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Introduction to Model-Based Machine Learning

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The field of machine learning has seen the development of thousands of learning algorithms. Typically, scientists choose from these algorithms to solve specific problems. Their choices often being limited by their familiarity with these algorithms. In this classical/traditional framework of machine learning, scientists are constrained to making some assumptions so as to use an existing algorithm. This is in contrast to the model-based machine learning approach which seeks to create a bespoke solution tailored to each new problem.

Published in: Data & Analytics

Introduction to Model-Based Machine Learning

  1. 1. Introduction Case Study Probabilistic Programming Conclusion Introduction to Model-Based Machine Learning Daniel Emaasit1 1Ph.D. Student Department of Civil and Environmental Engineering University of Nevada Las Vegas Las Vegas, NV USA emaasit@unlv.nevada.edu July 20 2016 1 / 39
  2. 2. Introduction Case Study Probabilistic Programming Conclusion Introduction 2 / 39
  3. 3. Introduction Case Study Probabilistic Programming Conclusion 3 / 39
  4. 4. Introduction Case Study Probabilistic Programming Conclusion Current Challenges in Adopting Machine Learning Generally, current challenges in adopting ML: Overwhelming number of traditional ML methods to learn Deciding which algorithm to use or why Some custom problems may not fit with any existing algorithm 4 / 39
  5. 5. Introduction Case Study Probabilistic Programming Conclusion What is Model-Based Machine Learning? A different viewpoint for machine learning proposed by Bishop (2013)1, Winn et al. (2015)2 Goal: Provide a single development framework which supports the creation of a wide range of bespoke models The core idea: all assumptions about the problem domain are made explicit in the form of a model 1 Bishop, C. M. (2013). Model-Based Machine Learning. Philosophical Transactions of the Royal Society A, 371, pp 1–17 2 Winn, J., Bishop, C. M., Diethe, T. (2015). Model-Based Machine Learning. Microsoft Research Cambridge. http://www.mbmlbook.com. 5 / 39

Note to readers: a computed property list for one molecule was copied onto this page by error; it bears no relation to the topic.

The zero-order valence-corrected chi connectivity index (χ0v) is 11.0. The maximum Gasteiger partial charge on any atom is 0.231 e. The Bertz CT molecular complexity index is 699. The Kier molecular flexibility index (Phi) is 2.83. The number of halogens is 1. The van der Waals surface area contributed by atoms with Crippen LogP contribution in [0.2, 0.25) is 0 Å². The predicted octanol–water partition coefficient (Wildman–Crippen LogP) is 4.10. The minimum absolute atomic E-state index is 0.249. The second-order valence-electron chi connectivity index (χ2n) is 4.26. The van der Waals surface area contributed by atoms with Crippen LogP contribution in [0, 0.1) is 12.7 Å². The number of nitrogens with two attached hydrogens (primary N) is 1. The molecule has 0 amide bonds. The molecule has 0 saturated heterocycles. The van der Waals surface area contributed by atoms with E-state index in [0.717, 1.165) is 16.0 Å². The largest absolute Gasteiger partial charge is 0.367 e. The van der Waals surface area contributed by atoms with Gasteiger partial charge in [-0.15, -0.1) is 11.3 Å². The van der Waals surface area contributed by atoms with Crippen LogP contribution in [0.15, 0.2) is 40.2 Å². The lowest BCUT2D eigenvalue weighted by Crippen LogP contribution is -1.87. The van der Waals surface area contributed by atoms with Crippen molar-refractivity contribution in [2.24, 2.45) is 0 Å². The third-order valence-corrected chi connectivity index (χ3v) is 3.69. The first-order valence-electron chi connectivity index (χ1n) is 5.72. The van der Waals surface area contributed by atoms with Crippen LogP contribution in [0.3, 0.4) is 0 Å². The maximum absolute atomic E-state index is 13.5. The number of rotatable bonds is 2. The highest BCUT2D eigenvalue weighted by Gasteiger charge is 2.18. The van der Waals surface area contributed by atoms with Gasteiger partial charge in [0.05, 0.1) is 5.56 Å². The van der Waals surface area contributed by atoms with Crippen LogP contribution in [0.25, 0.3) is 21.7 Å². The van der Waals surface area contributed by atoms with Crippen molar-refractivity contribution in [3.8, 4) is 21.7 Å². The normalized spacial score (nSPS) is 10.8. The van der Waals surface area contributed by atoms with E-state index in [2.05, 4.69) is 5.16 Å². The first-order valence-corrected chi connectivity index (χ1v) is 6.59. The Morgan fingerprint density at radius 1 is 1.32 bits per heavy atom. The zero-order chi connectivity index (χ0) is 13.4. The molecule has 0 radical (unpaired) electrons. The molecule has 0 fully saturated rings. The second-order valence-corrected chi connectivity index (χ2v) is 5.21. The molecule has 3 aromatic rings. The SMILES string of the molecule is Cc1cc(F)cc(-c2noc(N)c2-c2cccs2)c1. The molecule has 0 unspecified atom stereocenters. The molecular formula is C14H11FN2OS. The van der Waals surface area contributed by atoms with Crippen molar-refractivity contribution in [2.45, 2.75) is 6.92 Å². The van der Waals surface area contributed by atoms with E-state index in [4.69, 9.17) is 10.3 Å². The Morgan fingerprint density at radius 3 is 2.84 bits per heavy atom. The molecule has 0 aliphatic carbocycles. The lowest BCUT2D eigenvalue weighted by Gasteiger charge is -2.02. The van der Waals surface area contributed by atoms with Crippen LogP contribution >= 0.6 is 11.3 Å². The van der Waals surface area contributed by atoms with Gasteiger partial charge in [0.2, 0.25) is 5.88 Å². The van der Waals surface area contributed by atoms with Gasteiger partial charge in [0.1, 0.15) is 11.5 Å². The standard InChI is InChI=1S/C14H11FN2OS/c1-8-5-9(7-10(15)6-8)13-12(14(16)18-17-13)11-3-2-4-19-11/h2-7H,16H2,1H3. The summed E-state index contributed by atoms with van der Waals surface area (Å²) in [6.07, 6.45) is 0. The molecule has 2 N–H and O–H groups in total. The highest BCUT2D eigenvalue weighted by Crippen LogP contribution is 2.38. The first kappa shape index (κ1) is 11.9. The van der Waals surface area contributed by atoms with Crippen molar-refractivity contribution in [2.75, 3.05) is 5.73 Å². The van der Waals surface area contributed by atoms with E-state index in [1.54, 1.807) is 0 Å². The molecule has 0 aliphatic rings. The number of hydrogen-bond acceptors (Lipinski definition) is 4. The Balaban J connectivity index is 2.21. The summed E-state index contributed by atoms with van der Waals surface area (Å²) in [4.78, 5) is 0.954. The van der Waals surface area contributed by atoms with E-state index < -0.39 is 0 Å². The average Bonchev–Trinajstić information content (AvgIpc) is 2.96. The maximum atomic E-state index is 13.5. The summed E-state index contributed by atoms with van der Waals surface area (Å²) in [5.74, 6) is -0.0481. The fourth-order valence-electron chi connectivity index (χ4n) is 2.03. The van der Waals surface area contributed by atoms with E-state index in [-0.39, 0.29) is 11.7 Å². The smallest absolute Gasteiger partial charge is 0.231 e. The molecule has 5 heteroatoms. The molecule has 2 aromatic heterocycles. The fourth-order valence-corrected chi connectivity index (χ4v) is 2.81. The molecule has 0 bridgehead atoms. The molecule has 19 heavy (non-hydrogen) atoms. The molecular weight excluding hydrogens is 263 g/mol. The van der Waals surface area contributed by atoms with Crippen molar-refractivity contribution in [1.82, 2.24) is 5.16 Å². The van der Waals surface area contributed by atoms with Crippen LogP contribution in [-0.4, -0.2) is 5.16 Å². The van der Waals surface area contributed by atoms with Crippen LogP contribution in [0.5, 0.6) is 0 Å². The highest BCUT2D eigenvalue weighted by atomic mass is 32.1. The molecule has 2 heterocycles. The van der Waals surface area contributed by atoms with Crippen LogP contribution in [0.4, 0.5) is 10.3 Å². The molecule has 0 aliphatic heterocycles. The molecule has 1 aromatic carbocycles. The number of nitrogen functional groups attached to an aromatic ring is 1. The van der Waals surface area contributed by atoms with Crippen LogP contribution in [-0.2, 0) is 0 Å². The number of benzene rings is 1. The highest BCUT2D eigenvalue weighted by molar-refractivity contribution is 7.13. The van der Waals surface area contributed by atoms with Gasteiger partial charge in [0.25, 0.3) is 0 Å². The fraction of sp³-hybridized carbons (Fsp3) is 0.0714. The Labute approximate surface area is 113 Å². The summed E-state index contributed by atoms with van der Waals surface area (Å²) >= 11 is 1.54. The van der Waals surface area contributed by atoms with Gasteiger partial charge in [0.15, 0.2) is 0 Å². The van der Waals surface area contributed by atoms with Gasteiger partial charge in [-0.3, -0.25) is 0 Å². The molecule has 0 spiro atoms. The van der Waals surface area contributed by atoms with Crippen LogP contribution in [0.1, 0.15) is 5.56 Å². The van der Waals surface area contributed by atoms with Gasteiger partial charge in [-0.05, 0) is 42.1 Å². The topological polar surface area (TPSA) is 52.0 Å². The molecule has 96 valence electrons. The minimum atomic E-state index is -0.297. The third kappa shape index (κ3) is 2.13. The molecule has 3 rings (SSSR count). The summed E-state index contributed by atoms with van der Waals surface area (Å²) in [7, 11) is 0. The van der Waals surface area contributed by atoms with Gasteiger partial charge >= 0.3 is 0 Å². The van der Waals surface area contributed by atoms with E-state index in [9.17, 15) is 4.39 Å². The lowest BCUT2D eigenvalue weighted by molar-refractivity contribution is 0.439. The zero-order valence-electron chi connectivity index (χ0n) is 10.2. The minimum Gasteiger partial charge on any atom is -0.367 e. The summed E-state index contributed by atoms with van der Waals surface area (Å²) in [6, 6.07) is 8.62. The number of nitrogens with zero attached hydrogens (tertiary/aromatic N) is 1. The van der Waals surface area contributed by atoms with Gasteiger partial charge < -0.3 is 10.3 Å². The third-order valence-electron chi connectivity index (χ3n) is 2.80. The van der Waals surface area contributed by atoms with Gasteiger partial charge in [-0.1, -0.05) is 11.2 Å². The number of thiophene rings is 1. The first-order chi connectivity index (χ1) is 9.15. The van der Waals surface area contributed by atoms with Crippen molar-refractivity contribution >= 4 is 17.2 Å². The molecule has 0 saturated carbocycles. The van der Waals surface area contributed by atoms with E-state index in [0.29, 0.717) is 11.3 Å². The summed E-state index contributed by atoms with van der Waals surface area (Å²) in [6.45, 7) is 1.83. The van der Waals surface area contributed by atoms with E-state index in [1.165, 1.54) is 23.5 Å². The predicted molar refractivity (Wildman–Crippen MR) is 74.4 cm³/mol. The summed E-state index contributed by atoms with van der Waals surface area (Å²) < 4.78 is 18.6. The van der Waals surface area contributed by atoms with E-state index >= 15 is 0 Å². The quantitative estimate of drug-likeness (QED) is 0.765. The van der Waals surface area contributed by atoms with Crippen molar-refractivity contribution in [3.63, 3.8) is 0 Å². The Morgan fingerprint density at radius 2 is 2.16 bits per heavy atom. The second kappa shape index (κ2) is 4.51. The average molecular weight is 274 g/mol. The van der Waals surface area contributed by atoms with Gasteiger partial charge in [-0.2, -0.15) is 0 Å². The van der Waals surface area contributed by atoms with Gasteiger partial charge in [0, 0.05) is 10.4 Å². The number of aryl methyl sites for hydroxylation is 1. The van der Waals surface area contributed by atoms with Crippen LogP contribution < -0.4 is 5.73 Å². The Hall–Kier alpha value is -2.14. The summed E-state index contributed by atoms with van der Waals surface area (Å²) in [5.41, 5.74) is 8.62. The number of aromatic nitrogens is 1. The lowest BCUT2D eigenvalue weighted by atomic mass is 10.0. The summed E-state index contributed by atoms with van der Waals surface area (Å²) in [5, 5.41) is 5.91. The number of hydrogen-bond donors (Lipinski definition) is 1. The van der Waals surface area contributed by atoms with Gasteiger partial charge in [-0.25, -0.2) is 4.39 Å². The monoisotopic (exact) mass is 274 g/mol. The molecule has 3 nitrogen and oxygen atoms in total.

6. 6. Introduction Case Study Probabilistic Programming Conclusion What is a Model in MBML? A Model: is a set of assumptions, expressed in mathematical/graphical form expresses all parameters, variables as random variables shows the dependency between variables 6 / 39
  7. 7. Introduction Case Study Probabilistic Programming Conclusion Key Ideas of MBML? MBML is built upon 3 key ideas the use of Probabilistic Graphical Models (PGM) the adoption of Bayesian ML the application of fast, approximate inference algorithms 7 / 39
  8. 8. Introduction Case Study Probabilistic Programming Conclusion Key Idea 1: Probabilistic Graphical Models Combine probability theory with graphs (e.g Factor Graphs) 8 / 39
  9. 9. Introduction Case Study Probabilistic Programming Conclusion Key Idea 2: Bayesian Machine Learning Everything follows from two simple rules of probability theory 9 / 39
  10. 10. Introduction Case Study Probabilistic Programming Conclusion Key Idea 3: Inference Algorithms the application of fast, deterministic inference algorithms by local message passing Variational Bayes Expectation Propagation 10 / 39
  11. 11. Introduction Case Study Probabilistic Programming Conclusion Stages of MBML 3 stages of MBML Build the model: Joint probability distribution of all the relevant variables (e.g as a graph) Incorporate the observed data Perform inference to learn parameters of the latent variables 11 / 39
  12. 12. Introduction Case Study Probabilistic Programming Conclusion Special cases of MBML 12 / 39
  13. 13. Introduction Case Study Probabilistic Programming Conclusion Benefits of MBML Potential benefits of this approach Provides a systematic process of creating ML solutions Allows for incorporation of prior knowledge Allows for handling uncertainity in a principled manner Does not suffer from overfitting Custom solutions are built for specific problems Allows for quick building of several alternative models Easy to compare those alternatives It’s general purpose: No need to learn the 1000s of existing ML algorithms Separates model from inference/training code 13 / 39